The Feast of Mary MacKillop

The feast of Mary MacKillop is of special significance this year as Mary will be canonised in Rome on Sunday 17th October. Because Mary MacKillop was declared patron of the Archdiocese of Brisbane last year, her feast day today is celebrated as a solemnity throughout the Archdiocese in place of the 19th Sunday of Ordinary Time.

The first reading for the Mass of Mary MacKillop is Judith 8:11-17, 28-31. Passages from Judith are never read at Sunday Mass. It is one of the books of scripture whose status was uncertain in the early Christian Church because they were contained in the Greek but not in the Hebrew version of the Old Testament. They are recognised by the Roman Catholic, Greek and Russian Orthodox Churches as ‘apocryphal’ or ‘deuterocanonical’ books and included in a separate section of the bible.

In this passage, Judith reprimands the leaders of Bethulia for ‘putting God to the test’. She argues that faith means waiting for deliverance, not coercing God. Unusually for a woman in ancient Israel, Judith criticises the theology of the male leaders of her community. No wonder this reading was considered appropriate for the feast of Mary MacKillop!

The words spoken by Uzziah in response to Judith can also be applied to our new saint: “Everything you have just said comes from an honest heart and no one will contradict a word of it. Not that today is the first time your wisdom has been displayed, from your earliest years all the people have known how shrewd you are and of how sound a heart.”

Mary demonstrated an abiding trust in God's providence, so the choice of Psalm 31 for the feast is particularly apt:

Be a rock of refuge for me,
a mighty stronghold to save me,
for you are my rock, my stronghold.
For your name’s sake, lead me and guide me.

Release me from the snares they have hidden
for you are my refuge, Lord.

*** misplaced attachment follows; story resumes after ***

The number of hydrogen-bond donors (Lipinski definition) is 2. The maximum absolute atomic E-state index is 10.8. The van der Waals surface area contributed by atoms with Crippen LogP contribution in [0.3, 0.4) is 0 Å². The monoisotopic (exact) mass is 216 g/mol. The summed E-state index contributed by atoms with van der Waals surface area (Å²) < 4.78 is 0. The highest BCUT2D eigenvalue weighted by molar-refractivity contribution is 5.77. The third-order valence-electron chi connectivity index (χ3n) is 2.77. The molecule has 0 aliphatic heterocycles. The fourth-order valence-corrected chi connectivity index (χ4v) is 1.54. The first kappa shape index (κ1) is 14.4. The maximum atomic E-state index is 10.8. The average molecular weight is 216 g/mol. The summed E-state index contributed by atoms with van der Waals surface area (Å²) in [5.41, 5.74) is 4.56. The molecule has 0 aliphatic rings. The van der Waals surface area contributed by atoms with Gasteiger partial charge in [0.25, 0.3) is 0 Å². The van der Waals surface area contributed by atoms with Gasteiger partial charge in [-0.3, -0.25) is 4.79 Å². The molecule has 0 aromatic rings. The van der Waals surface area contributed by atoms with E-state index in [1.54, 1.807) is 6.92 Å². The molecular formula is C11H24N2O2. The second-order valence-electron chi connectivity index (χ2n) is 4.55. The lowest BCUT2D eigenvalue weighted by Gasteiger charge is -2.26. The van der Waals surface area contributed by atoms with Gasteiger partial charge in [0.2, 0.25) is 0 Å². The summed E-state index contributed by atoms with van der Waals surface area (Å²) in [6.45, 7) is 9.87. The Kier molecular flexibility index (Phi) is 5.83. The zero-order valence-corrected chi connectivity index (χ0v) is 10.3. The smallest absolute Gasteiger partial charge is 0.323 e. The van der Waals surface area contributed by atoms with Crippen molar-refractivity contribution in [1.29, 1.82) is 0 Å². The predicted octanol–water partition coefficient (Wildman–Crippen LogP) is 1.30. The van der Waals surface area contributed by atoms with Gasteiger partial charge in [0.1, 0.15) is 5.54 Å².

Into your hands I commend my spirit.
It is you who will redeem me, Lord.

In today’s second reading, Colossians 3:12-17, Paul describes the proper response of the Christian community to God’s love for and forgiveness of them:
“As the chosen of God, the holy people whom he loves, you are to be clothed in heartfelt compassion, in generosity and humility, gentleness and patience. Bear with one another;
forgive each other if one of you has a complaint against another.”

Mary MacKillop modelled this behaviour throughout the trials and tribulations of her life, and certainly followed the precepts set down in today’s gospel reading from Matthew:
“Set your hearts on his kingdom first, and on God’s saving justice, and all these other things will be given you as well. So do not worry about tomorrow: tomorrow will take care of itself.
Each day has enough trouble of its own.”

At Mass this weekend, and perhaps daily leading to up Mary’s canonisation, we pray:
“Holy God, source of all goodness, you show us in Mary MacKillop a woman of faith who lived by the power of the cross. Teach us to embrace what she pioneered: new ways of living the gospel that respect and defend the human dignity of all in our land.” (Opening Prayer Feast of Mary MacKillop)

Elizabeth Harrington